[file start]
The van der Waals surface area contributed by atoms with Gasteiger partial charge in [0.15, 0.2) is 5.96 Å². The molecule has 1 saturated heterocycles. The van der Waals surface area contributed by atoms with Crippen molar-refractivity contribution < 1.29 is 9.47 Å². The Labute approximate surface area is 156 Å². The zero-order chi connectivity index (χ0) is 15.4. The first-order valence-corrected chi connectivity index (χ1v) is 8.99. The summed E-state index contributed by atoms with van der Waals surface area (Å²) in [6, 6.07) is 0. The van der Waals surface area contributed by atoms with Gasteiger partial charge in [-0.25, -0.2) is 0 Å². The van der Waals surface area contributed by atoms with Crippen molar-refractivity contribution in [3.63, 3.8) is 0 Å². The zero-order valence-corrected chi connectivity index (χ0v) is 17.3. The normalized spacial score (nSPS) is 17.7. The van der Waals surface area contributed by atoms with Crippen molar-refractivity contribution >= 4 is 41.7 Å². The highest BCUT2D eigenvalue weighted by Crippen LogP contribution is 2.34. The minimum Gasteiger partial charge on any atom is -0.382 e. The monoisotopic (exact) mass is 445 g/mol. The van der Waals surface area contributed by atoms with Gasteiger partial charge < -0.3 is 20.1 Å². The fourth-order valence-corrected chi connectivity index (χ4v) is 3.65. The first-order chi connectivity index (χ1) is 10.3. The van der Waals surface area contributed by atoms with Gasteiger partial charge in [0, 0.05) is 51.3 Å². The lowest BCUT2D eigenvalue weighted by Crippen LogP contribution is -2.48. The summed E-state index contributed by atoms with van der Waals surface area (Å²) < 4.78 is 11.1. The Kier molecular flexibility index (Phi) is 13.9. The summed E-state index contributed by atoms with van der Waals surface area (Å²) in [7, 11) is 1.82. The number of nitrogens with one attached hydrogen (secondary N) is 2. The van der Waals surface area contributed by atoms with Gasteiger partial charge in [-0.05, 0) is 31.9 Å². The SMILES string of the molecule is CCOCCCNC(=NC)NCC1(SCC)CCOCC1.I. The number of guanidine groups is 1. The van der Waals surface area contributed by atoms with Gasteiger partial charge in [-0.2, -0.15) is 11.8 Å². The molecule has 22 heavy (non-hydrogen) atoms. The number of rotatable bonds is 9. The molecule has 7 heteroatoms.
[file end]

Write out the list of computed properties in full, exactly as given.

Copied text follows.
The van der Waals surface area contributed by atoms with Gasteiger partial charge in [0.15, 0.2) is 5.96 Å². The molecule has 1 saturated heterocycles. The van der Waals surface area contributed by atoms with Crippen molar-refractivity contribution < 1.29 is 9.47 Å². The Labute approximate surface area is 156 Å². The zero-order chi connectivity index (χ0) is 15.4. The first-order valence-corrected chi connectivity index (χ1v) is 8.99. The summed E-state index contributed by atoms with van der Waals surface area (Å²) in [6, 6.07) is 0. The van der Waals surface area contributed by atoms with Gasteiger partial charge in [-0.25, -0.2) is 0 Å². The van der Waals surface area contributed by atoms with Crippen molar-refractivity contribution in [3.63, 3.8) is 0 Å². The zero-order valence-corrected chi connectivity index (χ0v) is 17.3. The normalized spacial score (nSPS) is 17.7. The van der Waals surface area contributed by atoms with Crippen molar-refractivity contribution >= 4 is 41.7 Å². The highest BCUT2D eigenvalue weighted by Crippen LogP contribution is 2.34. The minimum Gasteiger partial charge on any atom is -0.382 e. The monoisotopic (exact) mass is 445 g/mol. The van der Waals surface area contributed by atoms with Gasteiger partial charge < -0.3 is 20.1 Å². The fourth-order valence-corrected chi connectivity index (χ4v) is 3.65. The first-order chi connectivity index (χ1) is 10.3. The van der Waals surface area contributed by atoms with Gasteiger partial charge in [0, 0.05) is 51.3 Å². The lowest BCUT2D eigenvalue weighted by Crippen LogP contribution is -2.48. The summed E-state index contributed by atoms with van der Waals surface area (Å²) < 4.78 is 11.1. The Kier molecular flexibility index (Phi) is 13.9. The summed E-state index contributed by atoms with van der Waals surface area (Å²) in [7, 11) is 1.82. The number of nitrogens with one attached hydrogen (secondary N) is 2. The van der Waals surface area contributed by atoms with Gasteiger partial charge in [-0.05, 0) is 31.9 Å². The SMILES string of the molecule is CCOCCCNC(=NC)NCC1(SCC)CCOCC1.I. The number of guanidine groups is 1. The van der Waals surface area contributed by atoms with Gasteiger partial charge in [-0.2, -0.15) is 11.8 Å². The molecule has 22 heavy (non-hydrogen) atoms. The number of rotatable bonds is 9. The molecule has 7 heteroatoms.